|November 9, 2012 / 24 Heshvan, 5773
Haftorah Hayye Sarah
I Kings 1:1-31
True Leadership: Knowing When To Step Aside
This week's Haftorah is the perfect opportunity to address a massive elephant in the room when it comes to re-imaging, re-structuring and re-invigorating our synagogues, Jewish institutions, and communities. Too often a lackluster, stagnating or even dying community is assumed to be the result of shifting demographics or blamed on the "Jews in the pews" and their resistance to change. But the truth is that sometimes we have to look up at the bimah, not just down into the pews, to see what’s happening. Every profession has a shelf life and that applies to our Jewish professionals and our clergy as well. If our Jewish leaders fail to recognize the time for retirement or moving on has come and fail to pass the mantel of leadership, how can the flock move forward? How can the Jewish people and their institutions flourish?
In this Haftorah, King David sees his time is coming to an end. He probably should have turned the reigns of leadership over years earlier, but nonetheless his succession plan is now in play. And in the related parsha, Abraham does the same. Seeing that his days are numbered, with foresight and courage he sets the stage for a patriarchal transition from father to son.
Of course it is not easy. It must have been painful for each of them to relinquish their control. But even the mighty Moshe had a professional shelf life and, when the time came, had to appoint a successor in Joshua and let the congregation move forward without him.
So often a visitor will approach me at the end of our Shabbat morning Synaplex extravaganza as the Ruakh Rally is winding down, and lament. "Rabbi, I wish we could do this at my shul. I know the congregation would love it. I know it would work." "So do it,” I always respond, "I’ll help you in any way I can." "Thank you, but our rabbi would never go for it, our cantor would never participate, or our Executive Director would never sign off," they share, time and again.
If we are not merely going to sing Am Yisrael Chai but live it then we need to start making some changes in our Jewish communities, in our synagogues and yes in our leadership as well. This does not mean change always begins with lopping off the heads of our leaders, firing our staff as if some "corporate reshuffling" is appropriate for our holy institutions and communities. It is to say, however, that just like King David, Abraham and Moses teach us through their example — true leadership means knowing when to stand up and lead and it also means knowing when to pass the baton and step aside making room for the next generation and change. In this way Am Yisrael Chai - the Jewish people will not only survive but we will thrive forever more.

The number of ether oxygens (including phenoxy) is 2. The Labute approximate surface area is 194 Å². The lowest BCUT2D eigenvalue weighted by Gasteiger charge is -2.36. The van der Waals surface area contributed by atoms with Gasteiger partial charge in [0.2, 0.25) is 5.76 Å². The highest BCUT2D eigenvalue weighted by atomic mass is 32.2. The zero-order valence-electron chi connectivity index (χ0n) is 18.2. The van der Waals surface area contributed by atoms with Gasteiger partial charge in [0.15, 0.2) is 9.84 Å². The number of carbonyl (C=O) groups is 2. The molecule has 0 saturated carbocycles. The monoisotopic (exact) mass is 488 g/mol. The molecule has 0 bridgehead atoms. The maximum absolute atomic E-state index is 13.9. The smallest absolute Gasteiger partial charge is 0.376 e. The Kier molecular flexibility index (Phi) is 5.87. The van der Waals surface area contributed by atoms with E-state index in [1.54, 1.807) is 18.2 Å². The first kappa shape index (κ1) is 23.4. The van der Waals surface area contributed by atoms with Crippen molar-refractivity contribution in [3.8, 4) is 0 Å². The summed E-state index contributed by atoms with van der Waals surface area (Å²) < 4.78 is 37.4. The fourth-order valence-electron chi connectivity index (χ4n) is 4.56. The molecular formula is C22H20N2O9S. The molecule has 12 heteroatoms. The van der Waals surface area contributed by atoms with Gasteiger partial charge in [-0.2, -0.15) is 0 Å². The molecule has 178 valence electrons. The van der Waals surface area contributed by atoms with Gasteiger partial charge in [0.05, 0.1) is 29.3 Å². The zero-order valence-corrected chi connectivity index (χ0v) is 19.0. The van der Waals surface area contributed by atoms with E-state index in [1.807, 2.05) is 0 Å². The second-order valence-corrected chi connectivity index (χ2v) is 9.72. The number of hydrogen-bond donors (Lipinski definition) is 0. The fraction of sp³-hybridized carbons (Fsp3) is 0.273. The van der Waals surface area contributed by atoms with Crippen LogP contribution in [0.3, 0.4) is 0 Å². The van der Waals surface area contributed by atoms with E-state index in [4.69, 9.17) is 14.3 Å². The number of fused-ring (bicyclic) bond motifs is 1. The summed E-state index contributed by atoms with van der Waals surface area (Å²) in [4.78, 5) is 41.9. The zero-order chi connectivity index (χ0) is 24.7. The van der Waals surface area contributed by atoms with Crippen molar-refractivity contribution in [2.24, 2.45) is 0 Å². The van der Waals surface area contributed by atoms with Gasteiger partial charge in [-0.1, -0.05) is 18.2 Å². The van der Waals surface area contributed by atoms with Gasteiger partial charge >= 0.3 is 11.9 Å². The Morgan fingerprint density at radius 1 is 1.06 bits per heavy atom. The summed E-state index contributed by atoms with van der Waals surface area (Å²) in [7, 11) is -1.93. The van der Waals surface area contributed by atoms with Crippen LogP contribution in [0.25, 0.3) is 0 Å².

This week's Haftarah commentary was written by
Rabbi Baruch HaLevi. Rabbi HaLevi is co-author of the new book:
"Revolution of the Jewish Spirit:How to Revive Ruakh in Your Spiritual Life, Transform Your Synagogue & Inspire Your Jewish Community"[Paperback & Kindle] Rabbi Baruch HaLevi and Ellen Frankel, Jewish Lights Publishing (September 30, 2012)
Leadership - Innovation - Community
|Understanding the Haftarot:|
An Everyperson's Guide
In this stimulating and unusual book Rabbi Charles Simon, Executive Director of FJMC, provides the reader with the context to understand how the haftarot were organized, why they might have been selected and suggests reasons for finding meaning and value.
You can purchase it a number of ways.
Intermarriage: Concepts & Strategies for Families and Synagogue Leaders
If family members and community leaders wish to become engaged in the process of Keruv they often need to ask, "Does Keruv have an ideology and theology? And if so what is it?" Then they need to learn how to respond to intermarriage from the perspective of both gender and religion. This publication reflects the most current thinking about intermarriage to date and attempts to provide family members and community leaders with the needed understanding to effectively work with intermarrieds or potential intermarrieds.
You can purchase it a number of ways:
|It's time for Build-A-Pair
The best way to teach about tefillin!
The "Build a Pair" Program is a comprehensive and fun learning program to introduce 5th, 6th or 7th graders to the joy and mitzvah of Tefillin in Jewish life.
Multiple components interplay to explore the religious significance, the construction of, and the practice of "laying" Tefillin.
A comprehensive education program with videos helps the religious school teach students the meaning of Tefillin in Jewish life and practice.
Students practice writing their Hebrew/Jewish names and the SHEMA (first line) to insert into pre-made wooden Tefillin boxes.
Students decorate the boxes in any creative way they wish, allowing for personal expression.
Students either compete or cooperate in writing a "wRAP" song to sing at a Big Event.
The Big Event can be the World Wide Wrap (WWW), sponsored by the Federation of Jewish Men's Clubs (FJMC), held annually on the morning of Super Bowl Sunday. The WWW program is designed to introduce and re-introduce Jewish men [and women] to the significance of "laying" Tefillin.
The "Build a Pair" student program attracts the parents to see their children in their model Tefillin sing the "wRap" songs, allowing two generations (or more!) to join in the mitzvah together, and to let the students' sing their "wRAP" song for an appreciative audience.
World Wide Wrap is Sunday, February 3, 2013
The Bar Mitzvah Wrap!
|Help the Unraveller begin our 4th year!|Sponsor the Unraveller now!
Contact FJMC Sponsorship Chairman Tom Sudow
for details and to reserve your week!